Aviation article(s)
February 4, 2020

Asia Pacific airlines will continue to face a stretch in this year, the Association of Asia Pacific Airlines (AAPA), attributed to continued concerns over the global economy, unresolved trade conflicts and fresh risks brought by the coronavirus outbreak.


Self Photos / Files - Screen Shot 2020-02-04 at 5.58.38 PM


AAP said, in particular, cargo traffic faces uncertainty over these risks following a slowdown already recorded in 2019 were international air cargo demand as measured in freight tonne kilometres (FTK) fell by 5.1%, following the 1.6% decline registered in the previous year.


Offered freight capacity, however, grew by 1.3%, resulting in a 3.9 percentage point drop in the average international freight load factor to 59.5% for the year.


Commenting on the 2019 results, Andrew Herdman, AAPA Director General said, "air cargo markets experienced a very challenging 2019, with the 5.1% drop in demand marking the steepest fall since the global financial crisis."


Declines in new export orders throughout the course of the year led to lower demand for air shipments, he added.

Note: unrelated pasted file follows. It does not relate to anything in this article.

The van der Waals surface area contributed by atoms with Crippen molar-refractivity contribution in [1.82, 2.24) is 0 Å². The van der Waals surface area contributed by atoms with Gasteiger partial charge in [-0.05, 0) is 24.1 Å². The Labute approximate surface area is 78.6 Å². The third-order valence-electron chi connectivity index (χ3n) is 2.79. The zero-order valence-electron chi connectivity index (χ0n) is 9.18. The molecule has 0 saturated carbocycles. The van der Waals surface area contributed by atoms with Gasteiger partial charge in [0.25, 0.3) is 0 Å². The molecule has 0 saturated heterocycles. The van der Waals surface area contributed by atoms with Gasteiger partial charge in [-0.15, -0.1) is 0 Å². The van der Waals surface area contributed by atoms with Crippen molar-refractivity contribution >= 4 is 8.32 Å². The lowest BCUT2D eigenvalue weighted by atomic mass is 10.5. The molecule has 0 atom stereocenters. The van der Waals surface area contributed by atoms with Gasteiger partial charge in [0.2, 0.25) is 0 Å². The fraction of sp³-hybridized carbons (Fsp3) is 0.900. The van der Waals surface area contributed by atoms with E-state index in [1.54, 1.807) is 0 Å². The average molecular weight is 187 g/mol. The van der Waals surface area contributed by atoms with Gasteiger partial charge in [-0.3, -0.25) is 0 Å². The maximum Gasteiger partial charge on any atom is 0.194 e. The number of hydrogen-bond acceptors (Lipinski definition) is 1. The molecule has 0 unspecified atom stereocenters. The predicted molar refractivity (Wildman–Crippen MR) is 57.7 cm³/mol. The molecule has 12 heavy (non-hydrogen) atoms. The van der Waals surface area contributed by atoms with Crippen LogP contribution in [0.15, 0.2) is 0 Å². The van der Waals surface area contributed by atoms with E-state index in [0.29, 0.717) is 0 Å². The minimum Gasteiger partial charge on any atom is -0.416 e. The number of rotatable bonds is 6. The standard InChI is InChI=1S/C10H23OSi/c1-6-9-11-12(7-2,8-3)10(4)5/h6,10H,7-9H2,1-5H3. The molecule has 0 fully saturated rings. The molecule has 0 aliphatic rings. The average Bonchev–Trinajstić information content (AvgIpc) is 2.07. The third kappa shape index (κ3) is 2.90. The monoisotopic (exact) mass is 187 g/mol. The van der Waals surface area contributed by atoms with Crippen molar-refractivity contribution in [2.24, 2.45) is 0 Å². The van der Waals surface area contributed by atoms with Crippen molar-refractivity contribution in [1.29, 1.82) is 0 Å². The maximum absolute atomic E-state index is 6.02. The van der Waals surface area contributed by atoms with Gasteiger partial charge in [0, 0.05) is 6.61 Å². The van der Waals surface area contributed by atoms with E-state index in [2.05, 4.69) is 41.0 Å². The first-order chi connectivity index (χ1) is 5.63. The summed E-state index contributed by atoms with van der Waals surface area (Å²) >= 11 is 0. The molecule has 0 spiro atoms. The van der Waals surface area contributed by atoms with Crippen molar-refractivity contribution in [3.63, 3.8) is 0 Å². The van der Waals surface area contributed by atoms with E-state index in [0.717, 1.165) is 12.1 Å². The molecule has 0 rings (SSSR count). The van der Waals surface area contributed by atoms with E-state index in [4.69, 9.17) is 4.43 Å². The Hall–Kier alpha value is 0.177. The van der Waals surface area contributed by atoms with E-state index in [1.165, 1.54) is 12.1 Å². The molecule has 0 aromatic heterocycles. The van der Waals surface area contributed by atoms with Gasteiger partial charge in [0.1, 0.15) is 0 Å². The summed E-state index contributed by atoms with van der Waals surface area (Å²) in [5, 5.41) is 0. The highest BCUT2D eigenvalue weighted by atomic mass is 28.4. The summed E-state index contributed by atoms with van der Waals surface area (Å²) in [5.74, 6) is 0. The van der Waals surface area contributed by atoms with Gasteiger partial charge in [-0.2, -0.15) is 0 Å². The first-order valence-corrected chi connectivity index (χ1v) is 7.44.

“Overall, in 2019, Asian airlines faced an intensely competitive operating environment, with downward pressure on yields and profitability, only partially alleviated by the 7.2% fall in global jet fuel prices to an average of US$79 per barrel for the year,” Herdman said.


Uncertainty on global economy, trade wars, coronavirus


Looking ahead to 2020 Herdman outlined the challenges that Asia-Pacific airlines are already facing.


“The general outlook for 2020 was already clouded by uncertainty over prospects for the global economy and still unresolved trade disputes. The recent 2019-nCoV coronavirus outbreak has now been categorised by the World Health Organization as a Public Health Emergency of International Concern. The related imposition of travel restrictions and widespread public concern has led to significant falls in demand for air travel on routes to/from and within China, and corresponding adjustments to airline schedules," he said.

"Airlines continue to closely monitor further developments, and are operating in accordance with established standards and practices developed in conjunction with public health authorities regarding outbreaks of communicable diseases,” he added.

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